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The following resources are provided to help individuals and organizations develop best practices and gain knowledge. The OFBCI connects organizations to resources to help equip them to meet the needs of our community. Many of the resources provided below were not created by the OFBCI. They are meant to be a starting point and not as a definitive set of instructions. Please use with caution and make sure you research the most up to date applicable laws and regulations for your organization. Please utilize the resources below to find answers to your questions, but if you get stuck, contact us and we will try to point you in the right direction.
Boards & Governance
For Nonprofit Employers
Online Training Courses
Churches and other faith-based institutions in Indiana are receiving funding from state and federal agencies in a variety of ways, all with the goal of improving the lives of the citizens of Indiana.
Voucher Programs - These programs distribute vouchers to aid recipients, which can be spent with an approved provider. The best known of these is the Child Care Development Fund (CCDF) administered through the Family and Social Services Agency.
Direct Grant Recipients - An organization directly contracts with a state or federal agency to provide social services. Subgrantee Recipients - A faith-based organization is selected as a subcontractor by another non-profit or an agency with a government contract.
Reimbursement - Many church based schools participate in the school lunch program through the State Department of Education, Division of School and Community Nutrition Programs.
Tax Credits - The Neighborhood Assistance Program (NAP) of the Indiana Housing and Community Development Agency provides $2.5 million in tax credits to Hoosier non-profits to facilitate the provision of needed services. Of the 67 receiving organizations this year, at least 22 are faith-based.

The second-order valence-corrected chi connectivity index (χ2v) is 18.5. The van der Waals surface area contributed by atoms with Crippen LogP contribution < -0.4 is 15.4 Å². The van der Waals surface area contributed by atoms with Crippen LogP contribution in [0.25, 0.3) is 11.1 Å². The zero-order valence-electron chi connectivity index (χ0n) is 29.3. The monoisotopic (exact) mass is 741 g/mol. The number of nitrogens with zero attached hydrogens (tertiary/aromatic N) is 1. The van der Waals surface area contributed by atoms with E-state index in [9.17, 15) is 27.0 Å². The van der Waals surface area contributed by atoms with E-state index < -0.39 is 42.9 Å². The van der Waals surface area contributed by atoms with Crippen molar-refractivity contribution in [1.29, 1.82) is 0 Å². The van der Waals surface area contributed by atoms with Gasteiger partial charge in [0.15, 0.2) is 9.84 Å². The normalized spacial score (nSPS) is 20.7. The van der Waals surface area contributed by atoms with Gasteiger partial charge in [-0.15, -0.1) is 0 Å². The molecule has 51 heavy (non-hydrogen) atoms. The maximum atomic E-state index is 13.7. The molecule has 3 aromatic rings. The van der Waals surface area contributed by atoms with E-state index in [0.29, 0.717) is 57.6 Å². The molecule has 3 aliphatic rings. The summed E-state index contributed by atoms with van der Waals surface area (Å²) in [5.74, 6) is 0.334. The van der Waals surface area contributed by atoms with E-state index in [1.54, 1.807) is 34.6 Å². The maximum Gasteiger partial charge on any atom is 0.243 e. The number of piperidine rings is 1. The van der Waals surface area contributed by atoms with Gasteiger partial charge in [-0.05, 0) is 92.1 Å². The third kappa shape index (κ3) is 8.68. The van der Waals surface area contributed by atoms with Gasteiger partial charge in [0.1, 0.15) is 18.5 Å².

Non-cash assistance - Programs such as Rx for Indiana are a great resource for churches, but don't involve the exchange of contracts or funds.
USA Freedom Corps Participants - Churches and other faith-based organizations are eligible to be service sites for programs of the Corporation for National and Community Service (CNCS), one of three programs administered by USA Freedom Corps.
• Government funds may never be used for inherently religious activities such as Bible studies, evangelism, or preaching.This is a rapidly evolving area of law. The best suggestion is to develop a clear policy for your organization and have it reviewed on a regular basis.
• Any inherently religious activity must be separate in time or place from a government funded activity.
• Government funded programs must be open to all, without any faith test.
• You do not have to remove religious symbols, or hide your faith. You must respect the boundary of church/state separation, but you don't need to deny who you are.
How do I start a nonprofit organization?
Please utilize the resources above and identify trainings and workshops to help you in the process of starting a nonprofit organization. The OFBCI is not the place where you will register to become a nonprofit. Please use the information above to learn more about the process and visit our about the OFBCI page to learn more about our role.
Does the government use federal funding to support religious activities?
No. However, faith-based and community organizations are eligible to compete with other organizations for government grants and contracts. State and federal programs often have different eligibility requirements for their programs, which you should consult before applying. Please pay careful attention to the allowable and prohibited activities for each federal grant program you in which you wish to apply. The fact that your organization is faith-based will not exclude you from participation in these programs as long as the prohibited activities do not occur.